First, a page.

ISLAMABAD-Scholars on Monday opposed Higher Education Commission decision of shifting the Research Travel Grant programme to universities, fearing victimisation by the administrations of higher education institutions while availing the grant in future.

The HEC recently updated the information for PhD scholars and faculty members that it had stopped the Travel Grant programme and had revised policy of shifting the programme to the universities was under process and no new application would be entertained in this connection until further order.

However, later, the HEC revised its order and clarified that the travel grant/conference programme had not been stopped. Instead, the modalities of the programme are being reviewed in order to transfer the decision making directly to the universities, it said.  For this purpose, new guidelines are under preparation and will soon be shared with universities. The applications already being received have been processed and applicants will be informed of the decision as soon as possible, said the notice.  The scholars viewed that the decision would though devolve the power to universities but apparently a common scholar will suffer with it.

Dr Faheem Khan at Pir Mehr Ali Shah Arid Agriculture University (PMAS-AAU), Rawalpindi viewed that the decision would though empower the universities but candidates availing the grant would have different impact on grounds.

“Nepotism culture is strongly rooted in universities and a lot of scholars miss opportunities as they are not in good books of the administration,” he said. He added that after implementation of the decision, the candidate will be solely dependent on the university authorities.

Dr Faheem said that earlier, time frame of reimbursement of the expenses was an issue for candidates, but now availing the grant will be not an easy task for all scholars at all.

Prof Tahir Malik said that universities had complex culture of favouritism, and mostly, a faculty member was judged by his or her obedience with the administration instead of contribution in academics.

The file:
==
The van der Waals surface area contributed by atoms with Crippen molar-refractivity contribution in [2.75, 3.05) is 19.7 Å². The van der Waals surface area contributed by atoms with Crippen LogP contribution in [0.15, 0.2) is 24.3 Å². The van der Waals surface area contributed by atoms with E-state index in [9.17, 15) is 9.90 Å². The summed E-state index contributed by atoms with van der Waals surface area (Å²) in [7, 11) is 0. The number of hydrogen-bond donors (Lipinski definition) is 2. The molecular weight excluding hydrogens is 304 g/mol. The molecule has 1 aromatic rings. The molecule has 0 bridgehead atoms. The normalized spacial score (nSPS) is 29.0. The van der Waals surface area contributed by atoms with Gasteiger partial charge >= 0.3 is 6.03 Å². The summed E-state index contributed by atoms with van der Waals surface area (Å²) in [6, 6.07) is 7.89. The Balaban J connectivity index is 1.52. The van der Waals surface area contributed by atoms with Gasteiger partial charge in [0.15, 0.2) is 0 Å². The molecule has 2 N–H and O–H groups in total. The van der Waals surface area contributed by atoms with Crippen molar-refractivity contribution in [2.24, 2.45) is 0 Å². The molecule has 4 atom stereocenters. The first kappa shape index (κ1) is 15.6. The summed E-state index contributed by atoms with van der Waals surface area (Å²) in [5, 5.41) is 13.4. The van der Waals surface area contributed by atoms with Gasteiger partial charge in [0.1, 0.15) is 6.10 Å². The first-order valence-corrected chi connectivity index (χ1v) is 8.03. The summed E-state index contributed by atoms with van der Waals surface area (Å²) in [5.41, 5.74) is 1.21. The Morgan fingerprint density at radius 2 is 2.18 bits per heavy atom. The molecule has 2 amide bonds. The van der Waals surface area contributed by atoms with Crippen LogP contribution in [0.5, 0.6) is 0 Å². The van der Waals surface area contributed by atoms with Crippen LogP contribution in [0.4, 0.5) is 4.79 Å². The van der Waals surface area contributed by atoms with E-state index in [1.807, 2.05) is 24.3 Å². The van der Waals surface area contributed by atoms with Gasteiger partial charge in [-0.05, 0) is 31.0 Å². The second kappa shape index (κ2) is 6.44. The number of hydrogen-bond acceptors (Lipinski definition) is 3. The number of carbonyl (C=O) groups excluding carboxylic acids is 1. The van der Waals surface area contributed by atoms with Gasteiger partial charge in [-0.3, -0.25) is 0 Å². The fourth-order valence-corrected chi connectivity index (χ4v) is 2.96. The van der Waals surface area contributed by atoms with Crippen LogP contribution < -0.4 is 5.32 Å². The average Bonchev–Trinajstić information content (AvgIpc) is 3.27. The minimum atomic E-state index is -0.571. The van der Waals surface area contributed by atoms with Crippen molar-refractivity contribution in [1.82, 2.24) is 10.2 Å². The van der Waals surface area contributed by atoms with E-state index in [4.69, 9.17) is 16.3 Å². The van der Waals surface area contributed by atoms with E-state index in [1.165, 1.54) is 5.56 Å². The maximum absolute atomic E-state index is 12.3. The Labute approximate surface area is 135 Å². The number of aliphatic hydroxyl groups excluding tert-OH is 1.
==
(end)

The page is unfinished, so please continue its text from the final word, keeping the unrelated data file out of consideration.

He said that there were plenty of examples when scholars received invitation for foreign conferences, but the candidates was not issued NOCs despite there were no financial liability on the university.

“The autonomy of the universities is already being misused,” he said.

He said that there were always biases in universities and faculty member criticising the administration were victimised.

“The knowledge community should not have restrictions, but the opposite practice is being performed by universities and the HEC,” he said.  

Another faculty member Dr Ashfaq Khan said that universities were already struggling administratively, while faculty and the administration in number of public sector universities remained at loggerheads.

“There is victimisation in universities and non-awarding of No Objection Certificates (NOC) is a common practice there,” he said.

He added that the candidates’ at least had a relief that their expenses would be reimbursed, while this hope will be faded when universities would be given authority to award it.

The HEC Travel Grant Programme (TGP) was aimed to facilitate PhD scholars and faculty in registered universities for preceding their further studies in foreign universities, attending international conferences, post-doctoral studies and cultural exchange programmes.

The TGP was covering airfare and accommodation expenses of the scholar visiting a foreign country, which was reimbursed by the HEC after the claim was made with it.

According to the HEC standard operating procedures, the candidates willing to apply for TGP to attend any international conference was supposed to submit the application six weeks prior to the HEC, while applicants to proceed studies abroad had to apply 3 months before.

The applications also required the endorsement of relevant head department of any university or Higher Education Institution (HEI).

The reimbursement of the amount was claimed by the candidates after attending the conference which took around two months.

Spokesperson HEC Aayesha Ikram talking to The Nation said that HEC had not stopped the TGP, but it was being shifted to universities. She said that only modalities of the programme were being reviewed.